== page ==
Journal Information
Information Systems (IS)
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Call For Papers
Information systems are the software and hardware systems that support data-intensive applications. The journal Information Systems publishes articles concerning the design and implementation of languages, data models, process models, algorithms, software and hardware for information systems.

Subject areas include data management issues as presented in the principal international database conferences (e.g. ACM SIGMOD, ACM PODS, VLDB, ICDE and ICDT/EDBT) as well as data-related issues from the fields of data mining, information retrieval, internet and cloud data management, web semantics, visual and audio information systems, scientific computing, and organisational behaviour. Implementation papers having to do with massively parallel data management, fault tolerance in practice, and special purpose hardware for data-intensive systems are also welcome.

All papers should motivate the problems they address with compelling examples from real or potential applications. Systems papers must be serious about experimentation either on real systems or simulations based on traces from real systems. Papers from industrial organisations are welcome.

Theoretical papers should have a clear motivation from applications. They should either break significant new ground or unify and extend existing algorithms. Such papers should clearly state which ideas have potentially wide applicability.

In addition to publishing submitted articles, the Editors-in-Chief will invite retrospective articles that describe significant projects by the principal architects of those projects. Authors of such articles should write in the first person, tracing the social as well as technical history of their projects, describing the evolution of ideas, mistakes made, and reality tests.
Technical results should be explained in a uniform notation with the emphasis on clarity and on ideas that may have applications outside of the environment of that research. Particularly complex details may be summarised with references to previously published papers.

We will make every effort to allow authors the right to republish papers appearing in Information Systems in their own books and monographs. 
Last updated by Dou Sun in 2019-11-24
Special Issues
Special Issue on Managing, Mining and Learning in the Legal Data Domain
Submission Date: 2020-10-15

Legal domain is a challenging focus of attention for scholars in computer science and engineering related fields as it lends itself to a unique blend of research opportunities at convergence not only with law and jurisprudence, but also humanities, linguistics, social sciences, economics, cognitive psychology, and other disciplines. This has been long witnessed by a number of venues for developing and publishing computer-science-related research studies applied to the legal domain, for which the volume of data of interest is rapidly growing, also thanks to the support of Internet and online media platforms. Moreover, recent breakthroughs in data science, machine learning, and cybersecurity, have unveiled a range of new opportunities and solutions for dealing with legal information sources and providing a deeper understanding of laws, legal systems, legal reasoning, and the role and impact of laws in our society. This Special Issue of the Information Systems Journal invites researchers working in the field cross-cutting information and knowledge-based systems, data science and artificial intelligence, and legal informatics to submit original papers discussing and promoting ideas and practices about advanced data management and analytics technologies for the legal domain. This would help legal professionals handle a variety of critical cases, which may benefit from getting easier access to law data, gaining insights into knowledge patterns hidden in legal data, argumenting and supporting legal decision-making. In this regard, we solicit theoretical as well as application-oriented research studies on relevant topics related to the processing, management and analysis of legal databases and text corpora, covering models, methodologies, algorithms, evaluation benchmarks and tools for the development and application of legal information systems and knowledge engineering. Topics of interest include, but are not limited to: Automated information extraction from legal databases and text corpora Web-based systems engineering for searching, retrieving and managing legal data Legal knowledge representation and reasoning models and methods Computational models of argumentation for legal data Natural language processing techniques and systems for legal documents Machine learning, deep learning, and reinforcement learning for legal data Semantic computing for legal data Big data analytics for legal data Computational models and systems handling ethical and fairness issues in the legal domain Cybersecurity in the legal domain Emerging applications in legal data & knowledge engineering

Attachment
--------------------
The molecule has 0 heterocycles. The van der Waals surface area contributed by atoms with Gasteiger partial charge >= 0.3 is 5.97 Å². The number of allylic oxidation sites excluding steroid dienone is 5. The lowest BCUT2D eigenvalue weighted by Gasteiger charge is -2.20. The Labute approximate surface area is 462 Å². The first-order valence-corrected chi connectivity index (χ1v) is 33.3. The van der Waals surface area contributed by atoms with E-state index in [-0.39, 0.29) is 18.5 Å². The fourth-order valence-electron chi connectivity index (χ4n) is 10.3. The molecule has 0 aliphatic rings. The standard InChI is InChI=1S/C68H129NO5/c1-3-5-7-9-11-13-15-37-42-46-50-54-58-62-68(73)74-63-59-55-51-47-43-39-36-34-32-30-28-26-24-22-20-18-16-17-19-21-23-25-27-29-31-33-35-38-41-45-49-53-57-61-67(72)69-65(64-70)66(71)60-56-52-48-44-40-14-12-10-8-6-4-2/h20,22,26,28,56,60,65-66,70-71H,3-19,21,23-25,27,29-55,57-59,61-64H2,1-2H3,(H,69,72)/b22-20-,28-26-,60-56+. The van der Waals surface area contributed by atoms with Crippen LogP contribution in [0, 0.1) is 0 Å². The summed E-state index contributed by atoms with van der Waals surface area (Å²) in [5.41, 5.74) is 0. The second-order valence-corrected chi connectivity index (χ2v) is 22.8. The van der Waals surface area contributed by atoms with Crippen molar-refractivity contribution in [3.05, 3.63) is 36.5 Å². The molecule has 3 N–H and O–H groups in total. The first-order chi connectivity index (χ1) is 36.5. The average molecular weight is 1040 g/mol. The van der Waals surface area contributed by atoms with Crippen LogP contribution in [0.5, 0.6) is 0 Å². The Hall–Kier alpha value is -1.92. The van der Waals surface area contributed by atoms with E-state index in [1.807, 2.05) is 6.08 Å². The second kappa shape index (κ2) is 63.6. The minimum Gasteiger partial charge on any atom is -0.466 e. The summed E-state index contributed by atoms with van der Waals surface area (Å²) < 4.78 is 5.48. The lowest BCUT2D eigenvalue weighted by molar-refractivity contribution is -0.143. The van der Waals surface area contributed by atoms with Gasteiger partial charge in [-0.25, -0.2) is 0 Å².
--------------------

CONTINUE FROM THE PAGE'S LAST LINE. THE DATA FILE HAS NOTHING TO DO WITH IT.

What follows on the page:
Last updated by Dou Sun in 2020-07-08
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